Chris Madri, a Rio Arriba County Planner, gave a talk on how we can cultivate local jobs, and our local Forest Service representative Danny Cedeno and Luis Reyes of Kit Carson Electric both stated that they are willing to work with NNMC campus and the community to help foster a needed move into the new energy economy.

Spirits were high and a lot was learned during this conference. We are grateful for a welcoming and innovative NNMC president who understands that issues around the local watershed environment and culture are going to be key to a healthy future for El Rito.

“Water has its own spirit and we don’t objectify the source of nature’s life giving.”

An Interview With Beata Tsosie of Tewa Women United

by RACC board member Barbara Turner

I heard Beata speak at the El Rito Watershed Conference and was moved by what she had to say about our relationship with life sustaining water. She was kind enough to reply to an email interview.

Can you tell us where you are from and describe the mission of Tewa Women United?

Beata: I am of mixed ancestry from Santa Clara Pueblo and El Rito, NM. The larger vision of Tewa Women United believes in strengthening and re-strengthening beloved families and communities to end violence against women, girls, and Mother Earth. The mission of TWU is to provide safe spaces of Indigenous women to uncover the power, strength, and skills they possess to become positive forces for transformative change in their families and communities.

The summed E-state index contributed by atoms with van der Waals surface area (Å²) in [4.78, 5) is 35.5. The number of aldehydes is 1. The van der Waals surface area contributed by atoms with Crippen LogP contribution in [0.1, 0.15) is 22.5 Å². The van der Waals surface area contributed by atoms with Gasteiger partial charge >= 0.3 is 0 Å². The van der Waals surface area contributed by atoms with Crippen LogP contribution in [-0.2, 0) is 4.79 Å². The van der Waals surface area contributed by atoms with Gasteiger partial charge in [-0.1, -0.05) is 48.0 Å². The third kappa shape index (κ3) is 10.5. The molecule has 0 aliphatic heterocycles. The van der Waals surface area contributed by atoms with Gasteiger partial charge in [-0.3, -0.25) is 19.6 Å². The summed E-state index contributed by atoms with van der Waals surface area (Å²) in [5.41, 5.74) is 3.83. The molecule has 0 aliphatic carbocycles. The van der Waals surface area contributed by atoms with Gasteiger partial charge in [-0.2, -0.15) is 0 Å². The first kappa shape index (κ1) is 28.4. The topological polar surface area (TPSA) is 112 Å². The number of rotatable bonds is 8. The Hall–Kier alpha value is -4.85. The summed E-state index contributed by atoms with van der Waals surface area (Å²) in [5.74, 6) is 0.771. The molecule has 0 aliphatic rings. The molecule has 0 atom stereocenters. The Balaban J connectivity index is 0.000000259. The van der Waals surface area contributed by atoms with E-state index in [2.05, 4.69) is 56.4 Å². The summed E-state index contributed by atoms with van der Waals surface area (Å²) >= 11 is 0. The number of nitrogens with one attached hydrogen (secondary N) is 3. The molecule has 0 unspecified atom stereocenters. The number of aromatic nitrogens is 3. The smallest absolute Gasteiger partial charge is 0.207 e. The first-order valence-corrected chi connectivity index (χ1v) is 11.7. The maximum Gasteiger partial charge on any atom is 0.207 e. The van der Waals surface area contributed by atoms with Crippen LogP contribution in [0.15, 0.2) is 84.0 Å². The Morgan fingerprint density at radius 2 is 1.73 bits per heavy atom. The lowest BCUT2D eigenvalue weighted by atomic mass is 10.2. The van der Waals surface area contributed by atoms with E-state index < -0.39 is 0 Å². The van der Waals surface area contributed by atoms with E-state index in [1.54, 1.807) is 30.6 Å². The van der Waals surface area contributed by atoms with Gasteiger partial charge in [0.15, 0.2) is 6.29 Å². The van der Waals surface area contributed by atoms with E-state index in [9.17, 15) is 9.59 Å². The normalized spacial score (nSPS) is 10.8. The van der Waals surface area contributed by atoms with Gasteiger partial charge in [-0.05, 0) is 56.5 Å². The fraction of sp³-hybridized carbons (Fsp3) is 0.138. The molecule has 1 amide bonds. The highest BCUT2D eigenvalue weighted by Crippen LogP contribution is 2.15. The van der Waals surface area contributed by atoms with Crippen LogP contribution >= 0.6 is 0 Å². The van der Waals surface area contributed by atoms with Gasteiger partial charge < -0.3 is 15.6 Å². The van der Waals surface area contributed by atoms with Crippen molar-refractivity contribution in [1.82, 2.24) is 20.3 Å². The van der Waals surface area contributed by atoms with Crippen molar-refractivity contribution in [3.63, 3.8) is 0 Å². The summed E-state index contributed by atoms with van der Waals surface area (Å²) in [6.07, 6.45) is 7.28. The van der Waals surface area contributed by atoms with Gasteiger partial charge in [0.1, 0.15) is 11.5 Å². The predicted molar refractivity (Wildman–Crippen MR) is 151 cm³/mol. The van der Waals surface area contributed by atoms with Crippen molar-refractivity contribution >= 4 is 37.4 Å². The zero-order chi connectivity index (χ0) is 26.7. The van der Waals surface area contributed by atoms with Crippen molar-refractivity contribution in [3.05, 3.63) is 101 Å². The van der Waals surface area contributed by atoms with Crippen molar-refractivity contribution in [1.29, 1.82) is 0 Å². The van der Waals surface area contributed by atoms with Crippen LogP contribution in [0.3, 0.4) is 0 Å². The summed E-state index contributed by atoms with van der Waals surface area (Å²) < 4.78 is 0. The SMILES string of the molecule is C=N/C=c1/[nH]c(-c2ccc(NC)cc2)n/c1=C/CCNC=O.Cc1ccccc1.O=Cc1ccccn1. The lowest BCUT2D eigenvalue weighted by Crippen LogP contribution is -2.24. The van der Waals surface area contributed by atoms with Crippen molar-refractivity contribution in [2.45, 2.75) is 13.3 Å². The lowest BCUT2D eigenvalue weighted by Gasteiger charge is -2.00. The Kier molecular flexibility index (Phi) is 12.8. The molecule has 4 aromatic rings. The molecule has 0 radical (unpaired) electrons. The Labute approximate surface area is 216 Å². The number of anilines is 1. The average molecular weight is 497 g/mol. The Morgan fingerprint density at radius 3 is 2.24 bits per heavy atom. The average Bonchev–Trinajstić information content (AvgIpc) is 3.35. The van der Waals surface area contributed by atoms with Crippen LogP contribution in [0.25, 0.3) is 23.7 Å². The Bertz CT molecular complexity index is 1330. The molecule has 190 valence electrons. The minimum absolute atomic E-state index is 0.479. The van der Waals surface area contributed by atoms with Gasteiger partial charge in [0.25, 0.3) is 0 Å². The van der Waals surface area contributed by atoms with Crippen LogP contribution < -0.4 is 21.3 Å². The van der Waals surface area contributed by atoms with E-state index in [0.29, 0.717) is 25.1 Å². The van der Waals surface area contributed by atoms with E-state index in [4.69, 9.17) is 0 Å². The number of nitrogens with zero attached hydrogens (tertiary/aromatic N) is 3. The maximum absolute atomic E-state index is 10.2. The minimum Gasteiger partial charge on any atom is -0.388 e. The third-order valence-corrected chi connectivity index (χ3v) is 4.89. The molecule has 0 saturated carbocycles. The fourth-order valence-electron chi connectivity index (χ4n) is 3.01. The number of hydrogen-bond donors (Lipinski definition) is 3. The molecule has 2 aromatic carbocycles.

At the Watershed Conference held at NNMC’s El Rito campus last month, you spoke very eloquently about water. You talked about the non-native tendency, through language, to objectify water. Can you explain why that might be significant given our current struggle to protect the Rio Chama Watershed from oil and gas development that is slowly creeping in? Oil and gas leases have been sold and the next step would be the issuing of permits to drill.

Beata:  The extraction of natural resources goes back to one of the original acts of violence that created an abusive structure of ownership over resources that were put here for sharing with all. Places meant to be cared for by the Indigenous Peoples of that place. White supremacy has dictated that Native expertise is too often secondary when it comes to caring for their own homelands over federal regulatory agencies. Corporate interests founded upon those same principles and culture of violence have blatantly guided the mismanagement of resources and public lands.  They are guided by values that have separated our peoples from their birthright and land-based connections.